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The lung disease, which appeared for the first time in China at the end of 2019, is commonly known as Corona Virus Disease 2019 (COVID-19). The virus that caused the disease, is known as Sars-CoV-2. SARS stands for “Severe Acute Respiratory Syndrome”.
Coronaviruses were first identified in the mid-1960s and can infect humans or animals. Some variations of the coronavirus that previously infected animals exclusively can cross over to humans, spread and lead to severe illnesses.
The incubation period (the time between infection and outbreak of the disease) is currently estimated at 5 to 6 days on average. People who have been infected with the new coronavirus are contagious during the incubation period before the first symptoms appear.
There are no “typical” symptoms that clearly identify COVID-19. The symptoms and their severity vary from person to person. Since COVID-19 primarily affects the respiratory tract, the most common symptoms are similar to other respiratory diseases such as the flu or common cold: cough, fever, runny or stuffy nose, smell and taste disturbances, discomfort and fatigue.
Other COVID-19 symptoms may include sore throat, shortness of breath, headache and aching limbs, loss of appetite, weight loss, nausea, abdominal pain, vomiting and diarrhoea. These initial signs of illness should not be underestimated, because in particularly severe cases, those affected will develop lung inflammation, excessive immune reactions or persistent breathing difficulties and have to receive intensive medical treatment in hospital.
Unfortunately, there is hardly any treatment or medication in western medicine that specifically targets the...
Diabetes mellitus is a group of metabolic diseases which are characterized by a chronically elevated blood sugar level. Most common are Type 1 and Type 2 diabetes.
Type 1 diabetes is an autoimmune disease, which usually begins in childhood or adolescence, where the immune system attacks the body. As a result, the insulin-producing cells in the pancreas die and lead to an absolute deficiency of the body’s hormone insulin. Without insulin, blood sugar levels rise, and patients become insulin-dependent and have to inject it.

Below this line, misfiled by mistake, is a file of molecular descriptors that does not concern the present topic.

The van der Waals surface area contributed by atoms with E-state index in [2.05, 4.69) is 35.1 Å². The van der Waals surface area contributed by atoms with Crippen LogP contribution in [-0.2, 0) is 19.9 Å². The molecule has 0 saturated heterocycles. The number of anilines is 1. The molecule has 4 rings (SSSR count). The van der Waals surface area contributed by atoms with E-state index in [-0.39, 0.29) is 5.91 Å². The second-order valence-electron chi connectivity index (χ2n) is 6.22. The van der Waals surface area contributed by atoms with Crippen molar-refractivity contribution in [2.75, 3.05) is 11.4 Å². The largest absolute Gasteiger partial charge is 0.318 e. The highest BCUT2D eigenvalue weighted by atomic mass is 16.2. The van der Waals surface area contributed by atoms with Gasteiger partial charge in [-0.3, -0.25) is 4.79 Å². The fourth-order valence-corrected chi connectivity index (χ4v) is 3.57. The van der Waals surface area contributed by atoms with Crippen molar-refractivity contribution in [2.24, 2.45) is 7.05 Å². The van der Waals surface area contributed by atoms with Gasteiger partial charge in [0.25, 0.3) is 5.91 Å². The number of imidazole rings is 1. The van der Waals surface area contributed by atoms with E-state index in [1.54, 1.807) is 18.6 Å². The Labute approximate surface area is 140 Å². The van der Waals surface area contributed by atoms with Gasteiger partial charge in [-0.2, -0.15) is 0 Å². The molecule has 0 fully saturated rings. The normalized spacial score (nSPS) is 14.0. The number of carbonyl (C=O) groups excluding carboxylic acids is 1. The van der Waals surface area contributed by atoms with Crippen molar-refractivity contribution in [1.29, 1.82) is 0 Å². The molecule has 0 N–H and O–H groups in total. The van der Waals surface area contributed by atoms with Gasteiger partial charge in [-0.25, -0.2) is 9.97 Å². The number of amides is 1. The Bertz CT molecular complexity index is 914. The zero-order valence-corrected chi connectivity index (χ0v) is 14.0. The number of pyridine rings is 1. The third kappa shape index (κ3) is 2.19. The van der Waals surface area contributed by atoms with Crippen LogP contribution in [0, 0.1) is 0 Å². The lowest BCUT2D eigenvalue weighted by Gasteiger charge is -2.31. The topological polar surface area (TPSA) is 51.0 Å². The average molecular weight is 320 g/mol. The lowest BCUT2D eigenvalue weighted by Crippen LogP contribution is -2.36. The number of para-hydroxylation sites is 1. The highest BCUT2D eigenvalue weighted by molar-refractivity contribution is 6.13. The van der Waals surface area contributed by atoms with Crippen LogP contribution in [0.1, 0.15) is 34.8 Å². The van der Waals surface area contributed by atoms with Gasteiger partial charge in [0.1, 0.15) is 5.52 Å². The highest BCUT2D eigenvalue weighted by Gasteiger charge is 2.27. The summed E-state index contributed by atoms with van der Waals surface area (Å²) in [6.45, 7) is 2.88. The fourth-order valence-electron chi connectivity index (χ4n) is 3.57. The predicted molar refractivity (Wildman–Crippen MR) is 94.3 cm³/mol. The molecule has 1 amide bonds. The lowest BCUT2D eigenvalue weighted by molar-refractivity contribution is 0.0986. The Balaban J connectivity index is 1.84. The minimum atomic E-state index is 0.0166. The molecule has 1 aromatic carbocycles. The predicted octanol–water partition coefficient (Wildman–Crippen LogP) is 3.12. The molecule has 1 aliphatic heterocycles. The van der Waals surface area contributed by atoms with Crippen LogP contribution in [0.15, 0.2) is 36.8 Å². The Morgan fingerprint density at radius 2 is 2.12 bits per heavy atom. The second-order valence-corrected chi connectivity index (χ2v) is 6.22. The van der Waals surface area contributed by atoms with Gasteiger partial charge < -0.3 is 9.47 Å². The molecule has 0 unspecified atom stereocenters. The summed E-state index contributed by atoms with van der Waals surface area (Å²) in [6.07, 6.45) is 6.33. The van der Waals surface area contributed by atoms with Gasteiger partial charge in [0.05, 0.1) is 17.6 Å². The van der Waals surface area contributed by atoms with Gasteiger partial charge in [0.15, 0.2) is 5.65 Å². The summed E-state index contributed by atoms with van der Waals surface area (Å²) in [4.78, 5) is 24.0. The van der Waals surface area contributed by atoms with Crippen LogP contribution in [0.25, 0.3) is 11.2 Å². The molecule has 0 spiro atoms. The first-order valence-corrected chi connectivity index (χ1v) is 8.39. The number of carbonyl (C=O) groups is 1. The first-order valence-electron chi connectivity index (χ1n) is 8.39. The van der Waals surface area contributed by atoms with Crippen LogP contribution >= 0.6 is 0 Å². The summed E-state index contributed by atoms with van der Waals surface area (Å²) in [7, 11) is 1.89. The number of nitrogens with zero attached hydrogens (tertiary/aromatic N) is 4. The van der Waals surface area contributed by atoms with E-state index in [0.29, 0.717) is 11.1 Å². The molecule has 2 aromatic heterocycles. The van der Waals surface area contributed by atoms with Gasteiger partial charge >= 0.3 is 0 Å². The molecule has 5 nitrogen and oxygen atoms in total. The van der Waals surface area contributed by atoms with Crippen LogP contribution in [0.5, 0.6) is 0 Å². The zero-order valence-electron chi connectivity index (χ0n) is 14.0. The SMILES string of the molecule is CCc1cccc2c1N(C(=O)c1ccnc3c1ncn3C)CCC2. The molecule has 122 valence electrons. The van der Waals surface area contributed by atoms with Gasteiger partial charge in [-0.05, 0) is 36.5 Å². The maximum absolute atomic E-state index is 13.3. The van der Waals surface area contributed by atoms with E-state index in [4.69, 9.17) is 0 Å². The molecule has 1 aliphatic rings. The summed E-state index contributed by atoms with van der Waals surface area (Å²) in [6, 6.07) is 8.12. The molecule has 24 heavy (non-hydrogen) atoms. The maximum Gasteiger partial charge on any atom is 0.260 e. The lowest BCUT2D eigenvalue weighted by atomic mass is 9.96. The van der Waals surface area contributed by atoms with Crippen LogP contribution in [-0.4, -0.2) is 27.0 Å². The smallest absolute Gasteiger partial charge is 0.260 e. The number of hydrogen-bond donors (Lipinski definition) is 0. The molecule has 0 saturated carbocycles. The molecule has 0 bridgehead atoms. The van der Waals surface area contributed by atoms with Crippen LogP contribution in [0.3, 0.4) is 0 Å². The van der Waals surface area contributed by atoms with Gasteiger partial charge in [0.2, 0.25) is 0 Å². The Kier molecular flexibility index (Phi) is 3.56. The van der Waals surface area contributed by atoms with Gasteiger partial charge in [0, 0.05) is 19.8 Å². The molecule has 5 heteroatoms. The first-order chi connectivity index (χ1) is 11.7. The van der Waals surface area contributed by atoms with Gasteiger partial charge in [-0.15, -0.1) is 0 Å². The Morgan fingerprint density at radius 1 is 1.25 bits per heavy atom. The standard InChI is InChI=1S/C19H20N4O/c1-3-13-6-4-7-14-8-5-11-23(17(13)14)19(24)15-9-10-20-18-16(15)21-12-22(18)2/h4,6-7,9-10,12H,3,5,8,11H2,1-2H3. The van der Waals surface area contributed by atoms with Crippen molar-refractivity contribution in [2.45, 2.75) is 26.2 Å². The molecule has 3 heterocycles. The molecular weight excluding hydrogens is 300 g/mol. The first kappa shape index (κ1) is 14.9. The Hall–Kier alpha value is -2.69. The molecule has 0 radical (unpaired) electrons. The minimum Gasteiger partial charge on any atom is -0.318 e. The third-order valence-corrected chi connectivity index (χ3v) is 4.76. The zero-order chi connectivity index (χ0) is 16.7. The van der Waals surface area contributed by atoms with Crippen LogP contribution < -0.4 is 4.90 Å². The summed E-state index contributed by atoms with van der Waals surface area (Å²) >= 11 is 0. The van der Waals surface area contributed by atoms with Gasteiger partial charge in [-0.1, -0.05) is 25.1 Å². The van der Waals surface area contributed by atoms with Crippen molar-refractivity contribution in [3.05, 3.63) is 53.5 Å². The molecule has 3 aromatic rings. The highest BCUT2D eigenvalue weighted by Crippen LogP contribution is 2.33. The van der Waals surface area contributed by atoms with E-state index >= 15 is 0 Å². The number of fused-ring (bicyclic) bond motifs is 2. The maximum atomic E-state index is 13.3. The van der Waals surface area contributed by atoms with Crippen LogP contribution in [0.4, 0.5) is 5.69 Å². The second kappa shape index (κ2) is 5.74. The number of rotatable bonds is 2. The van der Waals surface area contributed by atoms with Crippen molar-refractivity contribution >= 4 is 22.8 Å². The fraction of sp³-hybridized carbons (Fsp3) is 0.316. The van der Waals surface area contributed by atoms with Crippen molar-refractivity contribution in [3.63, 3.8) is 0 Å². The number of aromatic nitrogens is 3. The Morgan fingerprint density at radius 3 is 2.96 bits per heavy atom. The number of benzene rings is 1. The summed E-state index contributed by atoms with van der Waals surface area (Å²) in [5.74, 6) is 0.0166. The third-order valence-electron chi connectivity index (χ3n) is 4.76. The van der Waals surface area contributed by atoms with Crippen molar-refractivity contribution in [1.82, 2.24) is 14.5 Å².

About 90% of diabetics have type 2 diabetes, they are non-insulin-dependent, but in later stages can become insulin-dependent. Overweight, unhealthy nutrition and too little exercise increases the risk of disease and can lead to diabetes in genetically predisposed individuals. Type 2 diabetics have an elevated sugar level in the blood due to insulin resistance, meaning the body’s cells react less well to insulin. Insulin is responsible for transferring sugar molecules from the blood into the cells. If the insulin resistance is too high – the sugar accumulates in the blood vessels. Elevated blood sugar levels are mainly indicated by fatigue, lack of drive, increased thirst and urination, a tendency to catch infections and poorly healing wounds, as well as dry or itching skin. Acute complications are infections, severe high sugar level up to sugar coma. Complications arising in the large and small blood vessels and nervous system can lead to heart, eye and kidney disease, as well as diabetic...